The LA Film Festival information page for James Franco ‘s The Broken Tower, a black-and-white drama about gay poet Hart Crane, says that “this program contains mature content…no one 17 and under will be admitted.” That’s one way of confirming that the film contains a graphic gay sex scene. It shows tonight at 8 pm at LA LIVE Regal.
I still don’t have a ticket and no one I’ve appealed to has responded, so I guess my only shot is to wait in the rush line and hope for the best.
The Broken Tower had its very first screening at Boston College’s Robsham Theater on 4.15.11. Here’s a brief video clip of a post-screening chat between Franco and Paul Mariani, whose 1999 biography, The Broken Tower: The Life of Hart Crane, was the basis of Franco’s film. Mariani consulted on the screenplay and had a cameo in the movie as photographer Alfred Stieglitz.
In a January 2011 interview, Franco told EW‘s Keith Staskiewicz that his decision to portray gay characters in three recent films (Milk, Howl and The Broken Tower) and an announced intention to write direct a biopic about gay actor Sal Mineo is more about the quality of the material than any personal inclinations on his part.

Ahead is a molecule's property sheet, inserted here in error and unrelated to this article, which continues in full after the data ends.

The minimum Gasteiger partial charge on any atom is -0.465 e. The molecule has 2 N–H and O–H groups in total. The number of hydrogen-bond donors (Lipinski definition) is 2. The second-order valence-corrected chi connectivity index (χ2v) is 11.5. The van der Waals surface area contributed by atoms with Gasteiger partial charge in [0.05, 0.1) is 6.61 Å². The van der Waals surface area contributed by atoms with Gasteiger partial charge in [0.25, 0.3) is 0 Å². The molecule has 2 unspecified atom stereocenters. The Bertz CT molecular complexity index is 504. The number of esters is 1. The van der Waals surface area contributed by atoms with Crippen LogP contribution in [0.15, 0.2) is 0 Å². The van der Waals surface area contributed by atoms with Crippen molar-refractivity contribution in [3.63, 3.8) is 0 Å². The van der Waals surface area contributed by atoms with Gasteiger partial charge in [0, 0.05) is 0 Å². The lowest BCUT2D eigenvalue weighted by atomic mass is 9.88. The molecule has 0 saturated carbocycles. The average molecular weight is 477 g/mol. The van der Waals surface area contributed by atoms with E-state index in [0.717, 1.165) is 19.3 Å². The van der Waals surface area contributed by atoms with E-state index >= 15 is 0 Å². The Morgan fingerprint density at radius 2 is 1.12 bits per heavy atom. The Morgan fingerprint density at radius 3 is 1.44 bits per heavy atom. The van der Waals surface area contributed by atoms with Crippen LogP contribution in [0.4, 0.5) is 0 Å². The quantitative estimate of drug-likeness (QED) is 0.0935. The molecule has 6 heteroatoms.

Franco nonetheless ended the interview by saying to Staskiewicz, “You know what? Maybe I’m just gay.”
In a recently-posted Vanity Fair article about Crane, Franco wrote the following:
“[Crane’s] poetry was damn difficult, and he knew it. The poems are thick with metaphor, high diction, and compulsive allusions to myth. Not for Crane the accessible American idiom of a William Carlos Williams. He loved Whitman and filled his poetry with references to the modern era, but he wrote more like an Elizabethan. Nobody got it. People still don’t get it, at least not without effort.
Crane’s life was “about being unappreciated, gay, a romantic in an age of modernism. Crane loved movies, and actually likened himself to young adu’s tramp, downtrodden but skillfully using (and disposing of) the mechanisms of the industrial age. Poetry is not a form that is easily adaptable to film, and Crane’s is denser than most. The trip from the page to the screen is a long one. But what is most vital in Crane is the way he lived and his devotion to his work. And it is what I have tried to capture on film nearly 80 years after Crane’s death.”